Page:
- The banks are not present in every village. Even if there is a bank in rural area, getting a loan from a bank is much more difficult that taking a loan from informal sources because the bank loans require proper documents and collateral.
- So to solye the problems of cheaper loans without collateral in rural areas SHGs have been formed.
What are the reasons why the banks might not be willing to lend to certain borrowers ?
Bank loans require proper documents and collateral. People who do not apply for loan with proper documents and collateral are refused loans by the banks. Generally, the poor fall in this category and absence of collateral is one of the main reasons for not sanctioning loans to them.
In what ways, does the Reserve Bank of India supervise the functioning of banks ? Why is this
necessary ? ,
(1) The Reserve Bank of India supervises the functioning of banks in the following ways :
- The RBI monitors that the banks actually maintain the required cash balance.
- It sees that the banks give loans not-just to profit-making businesses and traders but also to small cultivators, small-scale industries, small-borrowers.
- The banks submit information to the RBI about loans sanctioned to different categories of persons along with terms and conditions of the loans. In this way, RBI sees that the loans are sanctioned to all including the poor.
(2) The supervision of the Reserve Bank of India over the functioning of the banks is necessary. It is to know how much the banks are lending, to whom and at what interest rate. It is to ensure that the banks do not exploit the borrowers like the moneylenders in the rural areas.
Analyse the role of credit for development.
Credit plays a crucial role in a country’s development. By sanctioning loans to developing industries and trade, banks provide them with the necessary aid for improvement. This leads to increased production, employment, and profits. However, caution must be exercised in the case of high risks so that losses do not occur.
This advantage of loans also needs to be manipulated and kept under an administrative hold because loans from the informal sector include high-interest rates that may be more harmful than good. For this reason, it is important that the formal sector gives out more loans so that borrowers are not duped by moneylenders, and can ultimately contribute to national development.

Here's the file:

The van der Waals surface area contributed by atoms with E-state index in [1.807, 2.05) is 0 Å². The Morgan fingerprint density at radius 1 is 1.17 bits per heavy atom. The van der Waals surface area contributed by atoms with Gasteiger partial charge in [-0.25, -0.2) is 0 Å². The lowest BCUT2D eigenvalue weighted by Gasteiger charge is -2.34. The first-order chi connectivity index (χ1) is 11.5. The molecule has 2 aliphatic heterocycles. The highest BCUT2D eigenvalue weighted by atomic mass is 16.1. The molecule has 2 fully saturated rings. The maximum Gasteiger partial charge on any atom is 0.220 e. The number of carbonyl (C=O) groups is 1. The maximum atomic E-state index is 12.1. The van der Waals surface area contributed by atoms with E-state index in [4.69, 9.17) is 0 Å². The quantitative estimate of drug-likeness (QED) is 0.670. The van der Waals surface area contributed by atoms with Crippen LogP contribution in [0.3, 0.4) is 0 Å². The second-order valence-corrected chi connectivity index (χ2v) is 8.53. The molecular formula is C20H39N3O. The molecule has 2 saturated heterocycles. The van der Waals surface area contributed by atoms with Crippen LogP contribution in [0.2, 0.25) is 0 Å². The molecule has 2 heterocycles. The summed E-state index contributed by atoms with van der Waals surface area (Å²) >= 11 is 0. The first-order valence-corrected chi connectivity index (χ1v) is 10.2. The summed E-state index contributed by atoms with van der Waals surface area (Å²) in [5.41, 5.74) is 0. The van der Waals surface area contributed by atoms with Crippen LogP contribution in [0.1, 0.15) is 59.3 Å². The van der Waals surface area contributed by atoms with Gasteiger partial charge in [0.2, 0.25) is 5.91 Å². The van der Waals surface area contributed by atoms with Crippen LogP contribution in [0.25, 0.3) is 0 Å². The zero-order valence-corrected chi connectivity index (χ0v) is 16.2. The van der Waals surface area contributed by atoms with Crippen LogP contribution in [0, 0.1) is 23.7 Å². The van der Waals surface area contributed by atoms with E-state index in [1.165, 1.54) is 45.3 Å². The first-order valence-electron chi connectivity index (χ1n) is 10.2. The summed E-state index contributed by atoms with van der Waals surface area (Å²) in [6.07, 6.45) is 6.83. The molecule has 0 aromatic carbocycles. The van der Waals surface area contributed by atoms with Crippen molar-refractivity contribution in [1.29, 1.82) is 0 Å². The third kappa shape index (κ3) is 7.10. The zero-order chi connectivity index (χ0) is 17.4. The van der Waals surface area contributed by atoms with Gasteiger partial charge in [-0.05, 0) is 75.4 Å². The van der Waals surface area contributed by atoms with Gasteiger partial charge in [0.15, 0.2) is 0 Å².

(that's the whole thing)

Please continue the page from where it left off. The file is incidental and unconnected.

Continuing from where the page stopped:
Manav needs a loan to set up a small business. On what basis will Manav decide whether to borrow from the bank or the moneylender? Discuss.
Manav will decide to borrow from the bank or the moneylender on the following basis :
- Rate of interest.
- Terms for repayment of loan,
- Other conditions such as collateral.
- Wherever the above conditions favour him or are more satisfactory, he will take loan from
them accordingly. Generally, in India, the terms and conditions that are offered in the formal sector i.e., the banks and cooperatives are better than the informal sector i.e., moneylenders who charge much higher rate of interest.
In India, about 80 per cent of farmers are small farmers, who need credit for cultivation.
(a) Why might banks be unwilling to lend to small farmers ?
(b) What are the other sources from which the small farmers can borrow ?
(c) Explain with an example how the terms of credit can be unfavourable for the small farmer.
(d) Suggest some ways by which small farmers can get cheap credit.
(a) Banks might not be willing to lend to small farmers because they don’t have collateral security to deposit in the bank. Some of these farmers are not in the position of paying the loan, due to already existing loans.
(b) The other sources of borrowing are from moneylenders, employer, self-help group, landlord, etc.
(c) For example, if a person takes a loan from his/her landlord on the basis of security of his/her land. At the end, be/she is not able to pay the loan then the landlord can sell the land and get his money back.
(d) Small farmers can get cheap credit with the help of a self-help group (SHGs) from the bank and they can repay the loan easily after 3 or 4 years. The rate of interest is also low as compared to other sources of credit.
Fill in the blanks :
- Majority of the credit needs of the_____________ households are met from informal sources.
- ___________ costs of borrowing increase the debt-burden.
- __________ issues currency notes on behalf of the Central Government.
- Banks charge a higher interest rate on loans than what they offer on ___________
- _______ is an asset that the borrower owns and uses as a guarantee until the loan is repaid to the lender.
- Reserve Bank of India
Choose the most appropriate answer :
(1) In an SHG most of the decisions regarding savings and loan activities are taken by
(c) Non-government organization
(d) Formal sources of credit does not include
(1) (b) Members